It’s never too early (or late) to learn that as dire as a situation might seem, it can always be worse. The 2009 movie Coraline hammers that concept into kids and adults alike during one of the creepiest animated films of all time.
Dakota Fanning (Coraline Jones) and Teri Hatcher (Mel Jones) lead the charge as a fraught mother-daughter duo. On top of Hatcher’s role as Coraline’s actual mother, she also plays a twisted iteration called the Other Mother. In the Other Mother’s alternate universe, button eyes are all the rage. But not everything is what it seems when Coraline’s Other parents attempt to coax her into leaving the family she knows for a seemingly better life.
Coraline streaming details
Coraline (2009) is currently streaming on Max.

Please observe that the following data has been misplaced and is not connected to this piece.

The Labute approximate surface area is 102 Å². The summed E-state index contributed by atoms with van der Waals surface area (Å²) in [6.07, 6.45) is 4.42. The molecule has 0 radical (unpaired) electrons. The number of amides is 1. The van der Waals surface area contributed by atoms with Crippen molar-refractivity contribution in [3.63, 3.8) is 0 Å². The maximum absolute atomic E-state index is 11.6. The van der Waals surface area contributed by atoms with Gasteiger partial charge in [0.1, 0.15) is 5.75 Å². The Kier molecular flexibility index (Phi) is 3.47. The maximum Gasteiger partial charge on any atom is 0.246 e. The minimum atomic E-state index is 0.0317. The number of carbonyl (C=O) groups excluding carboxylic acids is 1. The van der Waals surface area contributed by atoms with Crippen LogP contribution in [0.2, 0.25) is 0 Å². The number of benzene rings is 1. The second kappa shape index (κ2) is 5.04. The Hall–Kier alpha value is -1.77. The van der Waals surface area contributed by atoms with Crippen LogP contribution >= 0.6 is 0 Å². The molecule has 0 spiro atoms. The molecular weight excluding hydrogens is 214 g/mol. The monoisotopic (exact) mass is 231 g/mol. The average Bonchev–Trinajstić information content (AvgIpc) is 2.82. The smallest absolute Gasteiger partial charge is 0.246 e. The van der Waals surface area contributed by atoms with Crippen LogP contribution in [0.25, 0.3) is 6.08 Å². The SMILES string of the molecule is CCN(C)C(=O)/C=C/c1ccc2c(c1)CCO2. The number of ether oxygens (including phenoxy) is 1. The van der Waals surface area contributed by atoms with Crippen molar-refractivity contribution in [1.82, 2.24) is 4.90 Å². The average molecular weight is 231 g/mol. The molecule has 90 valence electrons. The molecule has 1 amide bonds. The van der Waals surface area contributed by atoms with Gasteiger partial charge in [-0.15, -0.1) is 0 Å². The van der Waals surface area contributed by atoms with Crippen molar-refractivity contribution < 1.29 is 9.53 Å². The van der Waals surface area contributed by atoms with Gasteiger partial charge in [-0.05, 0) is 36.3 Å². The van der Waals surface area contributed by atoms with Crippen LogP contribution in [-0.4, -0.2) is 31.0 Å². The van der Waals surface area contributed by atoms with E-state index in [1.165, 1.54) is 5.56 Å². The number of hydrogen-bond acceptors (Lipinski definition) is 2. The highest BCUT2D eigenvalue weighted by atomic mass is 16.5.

Animated horror staple Henry Selick sat in the director’s chair and penned the screenplay adaptation of Neil Gaiman’s original novel by the same name. The movie is the perfect choice to fill a horror itch with an animated spin. However, there are plenty of similar films to turn a Coraline viewing into a movie marathon.
So, grab some popcorn (and maybe a flashlight) and check out some other animated movies like Coraline with dark and sometimes twisted vibes.
The Nightmare Before Christmas
Why choose between Halloween and Christmas when you can have the best of both worlds? The Nightmare Before Christmas is yet another Henry Sellick directorial classic. Fans of the movie may not know that it’s actually an adaptation of a 1982 poem written by Tim Burton — but he didn’t actually pen the screenplay. That honor went to Michael McDowell and Caroline Thompson. However, Burton heavily influenced the project as the headlining producer.